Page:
Political stability will help Sri Lanka turn a corner, president tells WSJ

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ECONOMYNEXT – Sri Lanka has experimented the worst of its economic crisis and its political stability will help the country turn a corner, starting with finalizing the negotiations for an International Monetary Fund (IMF) bailout, says President Ranil Wickremesinghe The Wall Street Journal.

“I think we have already hit rock bottom. I can see the light at the end of the tunnel; it is how fast we can get there,” the New York-based business daily said, quoting Wickremesinghe, on Sunday, July 31.

However, it will take a few months before most Sri Lankans begin to see their economic situation improve significantly, he said.

President Wickremesinghe told the WSJ he expects an IMF staff-level agreement to be reached by the end of August, in backuh that the country would be able to continue talks with the sovereign bondholders and bilateral creditors.

“We’ve gotten down to business,” he said. “We would have had it this month [July] if it were not for the unstable political condition.

Separately, Wickremesinghe had said it was not the right time for former President Gotabaya Rajapaksa, who fled the country after protesters stormed his official residence on July 9, to return. Rajapaksa had also not indicated his intention to return, Wickremesinghe said.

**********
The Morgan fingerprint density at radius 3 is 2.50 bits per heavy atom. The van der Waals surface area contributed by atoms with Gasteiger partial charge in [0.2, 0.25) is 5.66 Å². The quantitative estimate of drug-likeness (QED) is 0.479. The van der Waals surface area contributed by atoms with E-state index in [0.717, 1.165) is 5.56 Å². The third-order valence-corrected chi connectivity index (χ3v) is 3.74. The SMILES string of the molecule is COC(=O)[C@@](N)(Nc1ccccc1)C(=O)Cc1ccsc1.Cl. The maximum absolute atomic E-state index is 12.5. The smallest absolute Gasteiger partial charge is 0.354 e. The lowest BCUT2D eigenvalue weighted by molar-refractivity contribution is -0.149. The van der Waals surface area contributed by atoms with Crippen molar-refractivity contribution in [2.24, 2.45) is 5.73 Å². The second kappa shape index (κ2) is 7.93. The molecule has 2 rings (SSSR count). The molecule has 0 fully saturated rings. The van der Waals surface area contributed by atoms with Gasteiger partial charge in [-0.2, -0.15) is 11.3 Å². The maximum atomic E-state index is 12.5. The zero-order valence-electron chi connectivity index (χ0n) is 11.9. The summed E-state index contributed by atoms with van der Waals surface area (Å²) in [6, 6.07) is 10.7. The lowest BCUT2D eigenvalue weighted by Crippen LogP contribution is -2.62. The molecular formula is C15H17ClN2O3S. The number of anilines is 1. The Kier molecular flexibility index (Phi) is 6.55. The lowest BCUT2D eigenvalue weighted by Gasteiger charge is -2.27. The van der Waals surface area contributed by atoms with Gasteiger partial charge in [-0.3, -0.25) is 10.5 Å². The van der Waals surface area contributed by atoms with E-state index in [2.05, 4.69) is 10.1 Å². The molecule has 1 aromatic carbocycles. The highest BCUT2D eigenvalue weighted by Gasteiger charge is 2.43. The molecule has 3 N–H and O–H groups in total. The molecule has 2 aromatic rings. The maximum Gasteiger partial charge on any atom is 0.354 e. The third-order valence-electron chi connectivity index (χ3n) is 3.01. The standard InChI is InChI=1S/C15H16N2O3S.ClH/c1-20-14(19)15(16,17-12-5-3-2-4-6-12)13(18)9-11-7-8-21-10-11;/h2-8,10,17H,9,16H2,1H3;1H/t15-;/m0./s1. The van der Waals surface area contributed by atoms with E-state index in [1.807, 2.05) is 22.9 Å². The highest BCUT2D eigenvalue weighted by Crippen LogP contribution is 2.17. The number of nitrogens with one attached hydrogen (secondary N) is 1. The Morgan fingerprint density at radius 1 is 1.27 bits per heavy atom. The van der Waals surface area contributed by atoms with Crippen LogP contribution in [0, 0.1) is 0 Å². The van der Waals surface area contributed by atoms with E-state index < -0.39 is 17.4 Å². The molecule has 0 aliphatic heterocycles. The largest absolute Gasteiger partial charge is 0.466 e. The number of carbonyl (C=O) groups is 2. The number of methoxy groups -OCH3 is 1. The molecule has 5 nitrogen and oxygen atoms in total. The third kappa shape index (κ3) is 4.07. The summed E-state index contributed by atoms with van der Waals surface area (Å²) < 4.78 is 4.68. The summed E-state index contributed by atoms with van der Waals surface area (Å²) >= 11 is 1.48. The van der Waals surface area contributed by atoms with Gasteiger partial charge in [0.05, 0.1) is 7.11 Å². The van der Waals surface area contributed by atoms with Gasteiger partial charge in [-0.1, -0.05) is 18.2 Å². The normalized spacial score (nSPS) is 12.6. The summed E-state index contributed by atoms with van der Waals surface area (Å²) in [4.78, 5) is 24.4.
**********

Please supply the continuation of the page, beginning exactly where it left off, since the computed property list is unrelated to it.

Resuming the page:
“I don’t think now is the time for him to come back,” he said. “I have no clue about him. back soon.”

Wickremesinghe also defended the legitimacy of his presidency to the WSJ. His election by parliament following Rajapaksa’s resignation was controversial, with some members of the opposition and sections of the Sri Lankan youth-led protest movement saying he had no popular mandate and that the current parliament did not reflect the will of the people.

“I arrived by chance. Basically, the president had resigned. The country was on fire. They were taking possession of the buildings,” he said. “I was constitutionally elected… it’s up to us to perform now.

The president noted that once an agreement with the IMF is in place, Sri Lanka would need to work out debt restructuring with creditors who have different approaches.

“It’s a problem between the diffDifferent approaches to debt relief between India and Japan on one side, supported by the United States and China on the other,” he said. “It’s a matter of getting them to agree on a plan. It’s a question of how to handle Haircut? How do you deal with having new money to pay off old loans? »

Wickremesinghe told the WSJ that the Central Bank of Sri Lanka (CBSL) was confident it would “find the money to cover enough fuel imports.”

However, even with an IMF deal in place, Wickremesinghe said Sri Lanka needs to get more than US$3 billion from other sources next year to help pay for major imports such as fuel, food and fertilizer. He is also keeping an eye on the process that took place in Zambiya, he added. (Colombo/August 1, 2022)


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